California Democrats are taking further steps to advance the state's ambitious climate-change agenda, agreeing to regulate methane emissions from landfills and dairy farms for the first time and approving $900 million in spending on environmental programs.
The approval came in the final hours of the two-year legislative session Wednesday following a flurry of negotiations involving Gov. Jerry Brown, Democratic legislative leaders and the affected industries.
It was approved just a week after Democrats voted to extend California's landmark climate change law, the most aggressive in the nation, by another 10 years, solidifying the state's reputation as an environmental leader through at least 2030. That move, pushed by Brown and environmentalists, came amid fierce opposition from oil companies and other business interests.
The legislation, which now heads to the Democratic governor's desk, would require steep reductions in a variety of climate-changing gases known as short-lived climate pollutants, including methane, HFC gases used in aerosols and air conditionnts and soot, known as black carbon. While these pollutants live in the atmosphere for relatively short periods, they have an outsized impact on climate change, according to legislative researchers.
"With this bill we prove again that California doesn't shy away from tackling major climate change legislation. We lead," said Sen. Ricardo Lara, D-Bell Gardens, who wrote the bill and brokered the compromise with the dairy industry.
The compromise package, tied to $50 million in methane emissions funding, would set a requirement that dairies and livestock producers reduce methane emissions from manure to 40 percent below their 2013 levels by 2030. It allows for the regulation of cow flatulence — another source of methane emissions — if experts determine that technology exists to reduce it.
California would also be pushed to significantly increase composting in order to reduce organic waste, which emits greenhouse gases when it breaks down in landfills. SB1383 sets a goal of reducing the flow of food products to landfills by 50 percent within four years.
While the bill has the support of some environmental groups, others were angry that Lara made concessions to ease the transition for the dairy industry, including a delay in implementation until 2024.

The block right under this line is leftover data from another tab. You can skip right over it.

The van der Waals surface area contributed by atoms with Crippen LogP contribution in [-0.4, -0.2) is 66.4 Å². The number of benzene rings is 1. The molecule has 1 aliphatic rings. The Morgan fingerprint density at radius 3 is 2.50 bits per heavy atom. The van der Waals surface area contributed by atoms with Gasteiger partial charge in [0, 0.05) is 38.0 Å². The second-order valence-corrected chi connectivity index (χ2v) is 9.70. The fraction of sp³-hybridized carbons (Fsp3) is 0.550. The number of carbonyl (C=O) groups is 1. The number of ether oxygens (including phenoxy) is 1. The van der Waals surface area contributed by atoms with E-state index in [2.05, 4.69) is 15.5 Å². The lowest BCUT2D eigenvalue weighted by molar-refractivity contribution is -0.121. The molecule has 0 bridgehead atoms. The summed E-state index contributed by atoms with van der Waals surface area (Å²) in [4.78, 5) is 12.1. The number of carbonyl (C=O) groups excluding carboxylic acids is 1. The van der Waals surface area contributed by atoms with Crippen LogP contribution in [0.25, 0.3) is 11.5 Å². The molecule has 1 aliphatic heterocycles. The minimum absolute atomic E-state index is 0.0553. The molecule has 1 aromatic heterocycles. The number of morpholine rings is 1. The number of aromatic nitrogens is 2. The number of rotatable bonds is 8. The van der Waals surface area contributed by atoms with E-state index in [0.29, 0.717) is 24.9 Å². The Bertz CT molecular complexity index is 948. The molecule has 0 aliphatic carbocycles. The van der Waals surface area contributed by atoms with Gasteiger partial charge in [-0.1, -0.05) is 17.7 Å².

"It's important that we reduce emissions of these super-pollutants rapidly," said Bill Magavern, policy director for the Coalition for Clean Air, which initially supported Lara's proposal but dropped its support once the changes were made.
Lawmakers also approved a $900 million spending package that for environmental programs, agreeing to spend nearly two-thirds of the available money generated by the state's cap on carbon pollution under a deal between the Democratic governor and top Democratic legislative leaders.
The deal includes $363 million for clean vehicle incentives and hundreds of millions for urban plants and efforts to create cleaner air in disadvantaged communities. It also includes $50 million to reduce emissions of methane and other climate-changing gases associated with landfills and dairy production
"This plan gets us the most bang for the buck," Brown said in a statement. "It directs hundreds of millions where it's needed most - to help disadvantaged communities, curb dangerous super pollutants and cut petroleum use - while saving some for the future."
The compromise ends two years of indecision over what to do with $1.4 billion in revenues collected from California's fee on polluters, known as cap-and-trade. About 60 percent of program revenues are earmarked for specific projects including high-speed rail. The spending announced Wednesday covers the remaining 40 percent and also leaves $462 million for future years.
De Leon had proposed spending nearly all the available funds, and Rendon and Brown, who advocated a more frugal approach, particularly given plummeting revenue and uncertainty about the program's long-term viability.
It comes just a week after Democrats voted to extend California's landmark climate change law, the most aggressive in the nation, by another 10 years, solidifying the state's reputation as an environmental leader through at least 2030. That move, pushed by Brown and environmentalists, came amid fierce opposition from oil companies and other business interests.
Pollution permits consistently sold out after the cap-and-trade program began in 2012, regularly generating billions of dollars to combat climate change. But demand this year has plummeted amid a legal challenge that threatens to end the program.
Republicans have consistently opposed the program as an illegal tax and rejected the spending plan Wednesday.
The money "goes to many Democrat pet projects throughout the state at the expense of wildfire prevention issues and pursues long-term greenhouse gas reduction goals that will continue to harm families and jobs," said Sen. Jeff Stone, R-Temecula.